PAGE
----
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Nitrogen requirements and urea metabolism in two arboreal marsupials the greater glider petauroides volans and the brushtail possum trichosurus vulpecula fed eucalyptus foliage

Foley, W.J.; Hume, I.D.

Physiological Zoology 60(2): 241-250

1987


ISSN/ISBN: 0031-935X
DOI: 10.2307/30158648
Accession: 005987246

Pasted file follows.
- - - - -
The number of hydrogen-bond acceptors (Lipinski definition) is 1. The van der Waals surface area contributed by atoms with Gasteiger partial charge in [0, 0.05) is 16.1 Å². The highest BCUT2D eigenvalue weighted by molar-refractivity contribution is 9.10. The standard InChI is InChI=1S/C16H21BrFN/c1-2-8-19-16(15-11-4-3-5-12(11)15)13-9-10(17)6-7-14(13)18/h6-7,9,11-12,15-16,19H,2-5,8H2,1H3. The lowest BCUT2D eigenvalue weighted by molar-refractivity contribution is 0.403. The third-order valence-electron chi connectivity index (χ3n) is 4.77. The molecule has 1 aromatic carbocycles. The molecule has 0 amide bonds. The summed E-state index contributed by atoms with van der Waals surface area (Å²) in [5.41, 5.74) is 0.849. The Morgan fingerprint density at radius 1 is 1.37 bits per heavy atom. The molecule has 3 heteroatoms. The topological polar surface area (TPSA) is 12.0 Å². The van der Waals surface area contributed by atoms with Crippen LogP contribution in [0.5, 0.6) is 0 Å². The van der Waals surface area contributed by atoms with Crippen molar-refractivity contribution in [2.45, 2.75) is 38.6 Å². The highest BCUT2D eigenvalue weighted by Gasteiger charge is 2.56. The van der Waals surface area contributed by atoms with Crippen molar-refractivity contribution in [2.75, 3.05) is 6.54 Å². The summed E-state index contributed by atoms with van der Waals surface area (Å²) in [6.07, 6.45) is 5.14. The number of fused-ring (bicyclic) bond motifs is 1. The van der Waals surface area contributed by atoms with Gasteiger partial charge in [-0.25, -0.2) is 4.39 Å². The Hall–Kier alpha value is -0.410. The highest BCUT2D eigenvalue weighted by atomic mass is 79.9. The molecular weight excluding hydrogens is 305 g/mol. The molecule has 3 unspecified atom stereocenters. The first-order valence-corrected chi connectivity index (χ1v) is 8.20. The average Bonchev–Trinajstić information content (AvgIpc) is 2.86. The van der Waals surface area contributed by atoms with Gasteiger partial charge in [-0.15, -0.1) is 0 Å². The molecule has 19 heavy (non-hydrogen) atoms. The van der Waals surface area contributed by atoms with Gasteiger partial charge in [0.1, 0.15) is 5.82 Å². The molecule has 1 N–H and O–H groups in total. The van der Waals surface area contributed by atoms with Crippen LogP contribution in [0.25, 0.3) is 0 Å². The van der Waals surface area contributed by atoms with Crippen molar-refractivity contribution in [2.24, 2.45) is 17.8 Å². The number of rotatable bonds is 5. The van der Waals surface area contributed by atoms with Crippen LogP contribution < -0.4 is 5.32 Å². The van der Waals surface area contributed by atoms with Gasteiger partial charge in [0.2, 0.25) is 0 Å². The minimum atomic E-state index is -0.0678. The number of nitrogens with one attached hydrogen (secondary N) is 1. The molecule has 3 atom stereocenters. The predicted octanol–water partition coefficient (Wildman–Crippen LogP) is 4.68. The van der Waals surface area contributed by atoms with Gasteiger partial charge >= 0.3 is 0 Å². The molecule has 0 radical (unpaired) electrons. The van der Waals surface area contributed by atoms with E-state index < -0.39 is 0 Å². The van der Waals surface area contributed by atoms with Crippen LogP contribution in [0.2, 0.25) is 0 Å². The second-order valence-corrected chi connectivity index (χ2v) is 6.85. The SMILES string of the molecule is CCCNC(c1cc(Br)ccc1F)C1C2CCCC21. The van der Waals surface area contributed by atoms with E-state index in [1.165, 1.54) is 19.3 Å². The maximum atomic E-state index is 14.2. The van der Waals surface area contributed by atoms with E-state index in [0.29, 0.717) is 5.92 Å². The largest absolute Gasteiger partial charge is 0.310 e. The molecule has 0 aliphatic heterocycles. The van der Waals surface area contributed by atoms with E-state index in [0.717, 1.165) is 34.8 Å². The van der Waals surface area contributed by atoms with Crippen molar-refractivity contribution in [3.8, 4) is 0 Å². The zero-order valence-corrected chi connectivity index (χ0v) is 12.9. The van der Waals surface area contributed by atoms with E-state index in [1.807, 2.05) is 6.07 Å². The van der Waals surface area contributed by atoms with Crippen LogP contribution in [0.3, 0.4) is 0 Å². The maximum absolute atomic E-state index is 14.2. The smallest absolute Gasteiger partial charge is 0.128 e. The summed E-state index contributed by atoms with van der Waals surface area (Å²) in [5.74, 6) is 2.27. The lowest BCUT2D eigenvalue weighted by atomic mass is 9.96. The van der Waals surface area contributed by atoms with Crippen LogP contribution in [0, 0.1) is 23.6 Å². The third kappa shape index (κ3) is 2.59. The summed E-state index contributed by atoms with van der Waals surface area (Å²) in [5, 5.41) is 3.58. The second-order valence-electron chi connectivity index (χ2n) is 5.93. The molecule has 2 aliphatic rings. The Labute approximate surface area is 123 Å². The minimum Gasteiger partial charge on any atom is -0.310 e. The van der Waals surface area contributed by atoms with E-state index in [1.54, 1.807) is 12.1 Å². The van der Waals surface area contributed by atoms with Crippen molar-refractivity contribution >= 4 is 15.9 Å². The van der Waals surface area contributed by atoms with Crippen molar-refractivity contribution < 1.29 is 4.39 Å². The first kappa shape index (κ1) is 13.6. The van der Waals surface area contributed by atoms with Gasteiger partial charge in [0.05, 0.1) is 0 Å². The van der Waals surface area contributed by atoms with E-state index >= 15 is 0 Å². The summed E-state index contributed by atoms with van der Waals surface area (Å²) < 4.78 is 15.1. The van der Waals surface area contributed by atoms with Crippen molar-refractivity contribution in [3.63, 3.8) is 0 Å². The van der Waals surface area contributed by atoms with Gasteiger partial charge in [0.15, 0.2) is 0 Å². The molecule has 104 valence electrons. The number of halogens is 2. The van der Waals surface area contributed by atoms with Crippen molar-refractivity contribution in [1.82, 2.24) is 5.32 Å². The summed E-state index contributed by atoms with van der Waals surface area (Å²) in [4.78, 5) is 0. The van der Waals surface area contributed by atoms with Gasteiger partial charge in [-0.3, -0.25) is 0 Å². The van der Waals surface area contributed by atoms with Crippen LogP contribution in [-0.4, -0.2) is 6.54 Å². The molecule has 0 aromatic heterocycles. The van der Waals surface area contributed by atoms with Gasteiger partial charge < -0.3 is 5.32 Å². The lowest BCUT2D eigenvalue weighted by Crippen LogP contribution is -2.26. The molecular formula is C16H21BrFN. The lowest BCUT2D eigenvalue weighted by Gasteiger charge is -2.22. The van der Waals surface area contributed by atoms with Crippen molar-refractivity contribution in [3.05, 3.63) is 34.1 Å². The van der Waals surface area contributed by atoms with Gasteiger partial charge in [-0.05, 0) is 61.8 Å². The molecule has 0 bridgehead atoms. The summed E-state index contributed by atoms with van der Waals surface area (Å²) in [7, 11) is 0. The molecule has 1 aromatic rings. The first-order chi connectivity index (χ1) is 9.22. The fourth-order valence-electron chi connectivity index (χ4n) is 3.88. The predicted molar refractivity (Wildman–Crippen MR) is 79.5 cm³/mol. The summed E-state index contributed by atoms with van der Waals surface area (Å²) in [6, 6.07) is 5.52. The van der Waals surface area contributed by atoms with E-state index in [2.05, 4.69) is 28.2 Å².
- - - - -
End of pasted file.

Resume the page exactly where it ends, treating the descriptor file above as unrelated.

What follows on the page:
Maintenance nitrogen requirements (MNRs) were determined in greater gliders fed Eucalyptus radiata foliage and in brushtail possums fed E. melliodora foliage. Both species had high nitrogen requirements compared with most other marsupial species; the greater glider required 0.56 g truly digestible nitrogen .cntdot. kg-0.75 .cntdot. day-1 and the brushtail possum 0.42 g .cntdot. kg-0.75 .cntdot. day-1 to remain in zero nitrogen balance. The loss of nitrogen as ammonia in the urine was the major reason for the high nitrogen requirement of the greater glider. In contrast, excretion of fecal nitrogen, especially nondietary fecal nitrogen (NDFN), was responsible for the higher MNR of the brushtail possum, compared with previous estimates. This high NDFN excretion was partly attributable to the lack of selective retention of fine particles, including microbial cells, in the hindgut. Both species recycled large proportions of endogenously synthesized urea to the gut, but urea-synthesis rates were low compared with those found in other herbivores fed low-protein diets.

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